I like this. I like this very much. The author has been studying their Kill Zone Joe Moore, balancing nicely between suspense and action. The narration tells us quite a bit without slowing down the pace, and gets things rolling without diddle-fuddling around. Show, don’t tell? This piece does it. Our narrator hears a noise and but doesn’t seem particularly surprised; he just gets locked and loaded and ready to rock ‘n’ roll. He is expecting trouble. Why?  He also doesn’t call 911, which means that he either 1)knows that when seconds count, the police are there in minutes or 2)  doesn’t want the police in his house, at least until he has time to clean up. Which is it? Let’s not even mention what’s going to happen when the other burglar checks up on all of that activity in the bedroom. And what are these home invaders looking for? I’d like to see the next couple of pages to find out. If an author can keep that feeling going throughout the book, their job is done.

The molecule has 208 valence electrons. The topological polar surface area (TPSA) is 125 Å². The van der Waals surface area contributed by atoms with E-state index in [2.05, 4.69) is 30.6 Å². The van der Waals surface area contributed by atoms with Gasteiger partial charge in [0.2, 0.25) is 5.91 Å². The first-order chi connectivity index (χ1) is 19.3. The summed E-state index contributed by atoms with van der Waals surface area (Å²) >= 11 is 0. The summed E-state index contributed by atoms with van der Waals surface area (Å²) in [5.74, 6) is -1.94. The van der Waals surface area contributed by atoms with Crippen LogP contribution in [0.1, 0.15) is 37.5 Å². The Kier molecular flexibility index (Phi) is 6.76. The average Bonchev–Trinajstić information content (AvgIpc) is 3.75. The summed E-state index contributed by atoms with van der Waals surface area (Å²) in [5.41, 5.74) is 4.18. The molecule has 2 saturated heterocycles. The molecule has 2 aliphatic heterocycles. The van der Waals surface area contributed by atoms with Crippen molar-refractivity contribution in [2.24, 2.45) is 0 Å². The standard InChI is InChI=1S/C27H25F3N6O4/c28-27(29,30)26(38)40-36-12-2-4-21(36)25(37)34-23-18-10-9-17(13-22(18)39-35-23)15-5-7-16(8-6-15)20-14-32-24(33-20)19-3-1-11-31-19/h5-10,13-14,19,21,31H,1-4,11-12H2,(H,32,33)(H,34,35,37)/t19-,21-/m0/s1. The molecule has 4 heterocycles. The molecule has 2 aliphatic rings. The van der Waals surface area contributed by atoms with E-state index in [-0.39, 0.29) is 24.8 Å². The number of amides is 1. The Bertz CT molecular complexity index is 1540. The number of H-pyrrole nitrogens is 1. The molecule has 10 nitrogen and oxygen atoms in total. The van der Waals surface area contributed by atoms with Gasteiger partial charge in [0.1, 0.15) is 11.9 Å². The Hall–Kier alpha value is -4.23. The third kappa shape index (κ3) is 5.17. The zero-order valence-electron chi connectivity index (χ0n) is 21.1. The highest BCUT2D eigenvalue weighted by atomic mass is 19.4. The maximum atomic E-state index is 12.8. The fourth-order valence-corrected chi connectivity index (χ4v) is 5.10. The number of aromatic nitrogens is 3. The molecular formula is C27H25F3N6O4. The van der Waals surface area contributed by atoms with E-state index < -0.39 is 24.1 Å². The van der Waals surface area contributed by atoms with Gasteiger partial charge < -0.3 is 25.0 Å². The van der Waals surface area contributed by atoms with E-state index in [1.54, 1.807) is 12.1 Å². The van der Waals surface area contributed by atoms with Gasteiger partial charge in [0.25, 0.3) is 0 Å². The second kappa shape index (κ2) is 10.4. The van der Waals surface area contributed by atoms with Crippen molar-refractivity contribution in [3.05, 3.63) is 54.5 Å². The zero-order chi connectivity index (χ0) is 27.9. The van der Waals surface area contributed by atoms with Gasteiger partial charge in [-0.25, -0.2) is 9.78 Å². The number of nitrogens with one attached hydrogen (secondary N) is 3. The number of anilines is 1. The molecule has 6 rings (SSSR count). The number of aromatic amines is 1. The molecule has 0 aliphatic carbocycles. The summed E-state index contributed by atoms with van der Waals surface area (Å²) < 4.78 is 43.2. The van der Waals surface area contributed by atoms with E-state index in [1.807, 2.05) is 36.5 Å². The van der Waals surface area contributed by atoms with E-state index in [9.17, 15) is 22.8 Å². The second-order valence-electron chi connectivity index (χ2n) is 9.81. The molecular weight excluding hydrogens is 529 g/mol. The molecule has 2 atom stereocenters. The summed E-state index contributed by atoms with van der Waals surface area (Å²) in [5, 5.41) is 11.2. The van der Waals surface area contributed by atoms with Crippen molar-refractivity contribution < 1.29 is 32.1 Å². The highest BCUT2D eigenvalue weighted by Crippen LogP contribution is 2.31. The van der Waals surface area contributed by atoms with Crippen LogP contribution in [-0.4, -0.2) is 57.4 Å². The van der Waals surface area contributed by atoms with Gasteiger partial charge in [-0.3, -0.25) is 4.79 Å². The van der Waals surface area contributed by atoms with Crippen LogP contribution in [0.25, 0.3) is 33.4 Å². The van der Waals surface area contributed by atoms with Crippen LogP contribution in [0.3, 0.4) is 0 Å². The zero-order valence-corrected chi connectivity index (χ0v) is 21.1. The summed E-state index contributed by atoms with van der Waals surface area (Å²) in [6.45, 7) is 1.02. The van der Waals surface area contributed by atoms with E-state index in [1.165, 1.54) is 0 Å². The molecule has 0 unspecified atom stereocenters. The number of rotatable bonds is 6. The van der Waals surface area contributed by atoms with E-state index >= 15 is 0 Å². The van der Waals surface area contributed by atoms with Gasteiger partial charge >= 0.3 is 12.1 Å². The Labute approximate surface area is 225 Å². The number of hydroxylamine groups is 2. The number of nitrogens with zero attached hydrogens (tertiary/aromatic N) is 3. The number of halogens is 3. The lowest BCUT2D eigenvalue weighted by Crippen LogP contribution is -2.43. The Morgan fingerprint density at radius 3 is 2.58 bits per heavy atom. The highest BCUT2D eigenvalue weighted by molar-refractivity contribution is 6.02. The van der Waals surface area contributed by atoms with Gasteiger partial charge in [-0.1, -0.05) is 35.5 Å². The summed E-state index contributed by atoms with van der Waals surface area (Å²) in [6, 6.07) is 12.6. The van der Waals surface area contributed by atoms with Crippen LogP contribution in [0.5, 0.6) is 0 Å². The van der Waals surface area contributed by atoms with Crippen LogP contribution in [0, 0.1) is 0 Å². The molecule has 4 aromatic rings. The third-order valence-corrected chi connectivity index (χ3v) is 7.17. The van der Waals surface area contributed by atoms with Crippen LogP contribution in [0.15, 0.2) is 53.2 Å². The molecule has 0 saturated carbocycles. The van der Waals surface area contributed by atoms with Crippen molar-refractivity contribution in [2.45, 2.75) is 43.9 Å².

I have two and one-half minor criticisms before I turn things over to you all for comments: 1) In the first paragraph, our rough and ready protagonist has …”my aim steady.” The narrator is a few paragraphs too early to be aiming at anything. You don’t aim a gun until you have a target. Nobody is even in the room yet. I would submit that “hand steady” would be better; 2) the light comes from the streetpoles, rather than "of"; ½) what’s up with Beany and Cecil doing a burglary at 6:50 in the morning when neighbors are up and maybe walking the dog, leaving for work, going to pick up coffee and donuts, and the like, and thus able to witness a break-in? Roll the time back four hours and it’s a bit more realistic, in my opinion. Those are minor quibles that made me go “umm” but did not detract from my desire to keep reading. I want to see more and I believe at some point that we will all have that opportunity. Author: keep writing and keep up the good work.